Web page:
2) I offered pre-ordering.

I elected Create Space as my print-on-demand service, which means they’ll print and deliver physical copies of "Unnaturally Green" every time somebody orders one online. However, I was bummed to find that it couldn’t accommodate one very important aspect of the sales timeline: pre-ordering.

But, no matter! I decided to oversee the process myself—offering signed copies to anyone who ordered theirs before October 4.

To do this, I gauged initial interest through my mailing list (see #4), estimated how many copies to buy in bulk, and had them shipped to my house. I set up a checkout process through PayPal, and took care of shipping and handling myself.

Admittedly, this was a bit of a headache, and, due to high shipping costs, I could only allow pre-ordering in the U.S. But, on the plus side, I was able to recoup all of my up-front publishing costs in one week, while guaranteeing proactive readers that they’d get their copies as soon as possible.

3) I formed my own industry (and spoke in the plural first person).

Without a support system, I built my own. Several of my closest friends happened to be accomplished writers with editing experience. Two of them assisted me in three rounds of editing, while a third friend performed meticulous copyedits. (It ended up costing me a couple of hundred bucks—but was worth it.)

Meanwhile, with my small but dedicated team assembled, I took the liberty to start using “we” instead of “I” when corresponding with potential readers. Example (email exchange):

Potential Reader: “Do you know if the book will be available in Australia?”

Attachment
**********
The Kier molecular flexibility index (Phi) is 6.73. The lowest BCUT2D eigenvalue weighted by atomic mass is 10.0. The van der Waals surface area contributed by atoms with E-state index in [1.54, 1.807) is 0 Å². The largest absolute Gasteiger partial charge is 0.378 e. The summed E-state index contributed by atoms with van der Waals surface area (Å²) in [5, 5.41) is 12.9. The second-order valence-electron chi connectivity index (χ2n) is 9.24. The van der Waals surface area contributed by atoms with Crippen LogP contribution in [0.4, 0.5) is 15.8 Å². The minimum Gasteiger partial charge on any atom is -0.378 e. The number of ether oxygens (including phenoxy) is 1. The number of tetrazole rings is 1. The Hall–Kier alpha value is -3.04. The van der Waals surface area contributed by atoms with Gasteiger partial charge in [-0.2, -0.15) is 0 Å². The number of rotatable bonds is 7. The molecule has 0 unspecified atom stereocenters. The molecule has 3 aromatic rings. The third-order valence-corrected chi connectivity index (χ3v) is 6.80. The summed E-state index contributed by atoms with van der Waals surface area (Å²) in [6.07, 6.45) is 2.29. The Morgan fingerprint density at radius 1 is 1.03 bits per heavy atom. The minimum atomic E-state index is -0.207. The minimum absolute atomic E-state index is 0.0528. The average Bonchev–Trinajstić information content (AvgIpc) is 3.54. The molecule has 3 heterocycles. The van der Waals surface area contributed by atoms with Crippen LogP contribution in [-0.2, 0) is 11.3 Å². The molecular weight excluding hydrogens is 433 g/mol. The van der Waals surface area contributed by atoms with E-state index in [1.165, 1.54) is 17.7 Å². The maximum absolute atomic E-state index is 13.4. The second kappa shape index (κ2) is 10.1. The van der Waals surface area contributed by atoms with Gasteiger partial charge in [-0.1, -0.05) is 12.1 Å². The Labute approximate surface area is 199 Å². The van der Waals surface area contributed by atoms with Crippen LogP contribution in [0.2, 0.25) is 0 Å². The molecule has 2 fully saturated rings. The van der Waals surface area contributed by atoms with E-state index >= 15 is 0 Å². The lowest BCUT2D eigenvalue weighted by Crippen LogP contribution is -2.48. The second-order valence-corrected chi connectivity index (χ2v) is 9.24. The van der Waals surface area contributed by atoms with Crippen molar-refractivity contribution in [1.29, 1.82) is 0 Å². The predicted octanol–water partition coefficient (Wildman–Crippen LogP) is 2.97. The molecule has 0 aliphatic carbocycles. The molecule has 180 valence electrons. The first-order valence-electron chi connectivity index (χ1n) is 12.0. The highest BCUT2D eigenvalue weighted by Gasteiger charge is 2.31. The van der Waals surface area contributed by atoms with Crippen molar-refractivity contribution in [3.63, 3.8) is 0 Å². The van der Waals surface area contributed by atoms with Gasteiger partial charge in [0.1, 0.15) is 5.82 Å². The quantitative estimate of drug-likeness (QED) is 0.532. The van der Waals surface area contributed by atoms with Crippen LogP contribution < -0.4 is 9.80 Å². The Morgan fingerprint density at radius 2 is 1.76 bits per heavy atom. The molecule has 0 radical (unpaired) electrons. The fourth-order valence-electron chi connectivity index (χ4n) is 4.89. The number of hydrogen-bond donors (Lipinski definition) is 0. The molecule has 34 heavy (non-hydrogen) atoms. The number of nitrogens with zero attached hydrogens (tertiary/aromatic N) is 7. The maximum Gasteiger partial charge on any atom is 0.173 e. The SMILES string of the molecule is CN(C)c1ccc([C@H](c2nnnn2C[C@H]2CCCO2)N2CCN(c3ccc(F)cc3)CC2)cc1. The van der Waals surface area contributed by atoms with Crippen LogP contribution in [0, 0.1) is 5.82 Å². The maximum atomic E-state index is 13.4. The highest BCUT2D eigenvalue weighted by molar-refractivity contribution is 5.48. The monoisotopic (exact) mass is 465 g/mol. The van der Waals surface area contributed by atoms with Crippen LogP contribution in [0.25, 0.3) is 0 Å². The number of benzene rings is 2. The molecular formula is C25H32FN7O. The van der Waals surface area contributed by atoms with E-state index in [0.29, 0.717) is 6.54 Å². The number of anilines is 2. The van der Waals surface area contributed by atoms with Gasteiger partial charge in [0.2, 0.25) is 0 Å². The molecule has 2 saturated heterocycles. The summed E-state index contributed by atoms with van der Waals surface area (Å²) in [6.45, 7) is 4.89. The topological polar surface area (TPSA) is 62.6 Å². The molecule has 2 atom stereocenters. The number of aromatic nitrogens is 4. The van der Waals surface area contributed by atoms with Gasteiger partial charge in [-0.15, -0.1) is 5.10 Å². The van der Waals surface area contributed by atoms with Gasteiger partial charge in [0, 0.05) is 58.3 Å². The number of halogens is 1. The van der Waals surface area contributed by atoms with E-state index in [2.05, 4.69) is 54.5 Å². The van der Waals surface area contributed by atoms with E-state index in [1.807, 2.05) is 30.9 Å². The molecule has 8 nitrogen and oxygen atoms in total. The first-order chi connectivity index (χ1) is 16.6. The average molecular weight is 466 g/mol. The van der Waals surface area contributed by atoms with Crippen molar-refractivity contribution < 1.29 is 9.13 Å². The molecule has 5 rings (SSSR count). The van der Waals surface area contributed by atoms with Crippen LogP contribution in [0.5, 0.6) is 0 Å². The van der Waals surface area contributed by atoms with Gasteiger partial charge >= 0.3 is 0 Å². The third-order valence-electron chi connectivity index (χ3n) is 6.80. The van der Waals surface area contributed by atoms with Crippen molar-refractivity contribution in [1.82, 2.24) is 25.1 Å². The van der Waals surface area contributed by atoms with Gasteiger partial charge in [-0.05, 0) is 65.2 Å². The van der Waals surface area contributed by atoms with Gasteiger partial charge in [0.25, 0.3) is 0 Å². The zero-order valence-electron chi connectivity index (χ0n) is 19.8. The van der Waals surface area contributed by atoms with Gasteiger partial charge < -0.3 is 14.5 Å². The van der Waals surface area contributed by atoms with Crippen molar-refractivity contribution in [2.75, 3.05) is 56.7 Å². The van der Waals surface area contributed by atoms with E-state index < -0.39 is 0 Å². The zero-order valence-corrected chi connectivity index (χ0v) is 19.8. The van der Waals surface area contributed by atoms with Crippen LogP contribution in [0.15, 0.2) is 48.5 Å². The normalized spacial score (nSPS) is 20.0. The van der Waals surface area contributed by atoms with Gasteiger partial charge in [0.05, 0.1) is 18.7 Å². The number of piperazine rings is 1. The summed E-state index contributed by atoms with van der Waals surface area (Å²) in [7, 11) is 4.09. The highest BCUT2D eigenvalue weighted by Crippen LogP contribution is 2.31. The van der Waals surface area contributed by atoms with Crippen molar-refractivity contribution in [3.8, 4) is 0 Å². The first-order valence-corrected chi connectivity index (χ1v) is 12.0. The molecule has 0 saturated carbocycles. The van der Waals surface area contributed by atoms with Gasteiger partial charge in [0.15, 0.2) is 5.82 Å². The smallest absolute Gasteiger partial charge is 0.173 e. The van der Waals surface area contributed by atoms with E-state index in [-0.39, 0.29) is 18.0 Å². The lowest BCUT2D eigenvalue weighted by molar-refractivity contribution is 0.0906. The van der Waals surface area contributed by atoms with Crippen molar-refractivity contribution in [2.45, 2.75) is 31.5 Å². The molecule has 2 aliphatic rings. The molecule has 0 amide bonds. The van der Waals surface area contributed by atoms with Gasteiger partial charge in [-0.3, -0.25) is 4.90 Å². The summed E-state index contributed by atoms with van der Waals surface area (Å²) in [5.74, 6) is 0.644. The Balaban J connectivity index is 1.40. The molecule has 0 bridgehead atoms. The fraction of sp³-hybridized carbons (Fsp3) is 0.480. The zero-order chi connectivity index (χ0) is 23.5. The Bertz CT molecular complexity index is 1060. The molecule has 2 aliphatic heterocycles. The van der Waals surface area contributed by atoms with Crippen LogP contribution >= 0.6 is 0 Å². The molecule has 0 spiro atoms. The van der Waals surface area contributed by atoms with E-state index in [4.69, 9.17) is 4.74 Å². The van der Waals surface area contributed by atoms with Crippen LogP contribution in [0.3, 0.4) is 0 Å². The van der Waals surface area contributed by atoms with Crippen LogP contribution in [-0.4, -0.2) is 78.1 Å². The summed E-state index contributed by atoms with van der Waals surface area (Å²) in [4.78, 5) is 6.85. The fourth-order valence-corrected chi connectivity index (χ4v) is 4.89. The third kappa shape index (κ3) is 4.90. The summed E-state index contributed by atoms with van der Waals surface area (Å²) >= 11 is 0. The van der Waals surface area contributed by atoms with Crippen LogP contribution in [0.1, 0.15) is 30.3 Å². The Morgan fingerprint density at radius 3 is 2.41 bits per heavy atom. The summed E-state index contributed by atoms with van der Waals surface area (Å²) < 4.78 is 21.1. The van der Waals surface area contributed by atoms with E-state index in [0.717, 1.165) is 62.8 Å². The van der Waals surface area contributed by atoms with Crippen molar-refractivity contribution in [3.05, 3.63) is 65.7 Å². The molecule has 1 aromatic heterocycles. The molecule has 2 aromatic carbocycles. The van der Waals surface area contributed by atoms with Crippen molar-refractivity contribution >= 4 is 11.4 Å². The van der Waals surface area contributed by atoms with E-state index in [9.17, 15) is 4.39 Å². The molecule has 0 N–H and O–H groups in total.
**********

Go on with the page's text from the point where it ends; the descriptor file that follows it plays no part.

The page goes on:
Me: “Hey there! Not entirely sure, but we’re working hard to enable all possible international sales channels!”

No need to shatter my Australian friend’s expectations and reveal that it was just me in sweatpants at my computer, typing away at 3 AM, frantically scouring Amazon.com for their international shipping policy.

As the weeks pressed on, I (we) took this and ran with it, (“We’re working hard to…” “We’re excited to announce…” “We hope you like this latest excerpt…”), and nobody was any the wiser.

4) I generated buzz.

As soon as I announced "Unnaturally Green" online, I created a series of interconnected online resources, interfaces, and opportunities for fans to get involved.

These included, (1) a mailing list, (2) a book website, (3) an author blog, (4) an integrated Facebook fan page, (5) an Unnaturally Green writing contest (“Share your story of a time you felt green; winner(s) get signed copies!”), (6) a book cover poll (“Vote for your favorite cover design!”), (7) an active Twitter account, (8) controlled release of various excerpts, in which fans had to recommend my book to a friend in order to read them, (9) related YouTube videos, including singing tips on how to belt "Wicked" songs.


5) I filmed a book trailer.

Apparently, books these days have trailers, even though most of the time said trailers make no sense. Luckily, my brother is a cinematographer. Together we came up with this (totally random, quasi-professional-looking) book trailer:

At the end of the day, I would recommend my self-publish-and-seem-not-self-published approach to any author who has lots of creative interests, likes to have control over his or her brand, and feels masochistic excitement at the thought of being completely overwhelmed all the time.

Sally forth!

Felicia Ricci is the author of "Unnaturally Green," a memoir about her experience as an understudy for the lead character in the Broadway musical "Wicked." Her book goes on sale October 14.

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Filed by Zoë Triska  |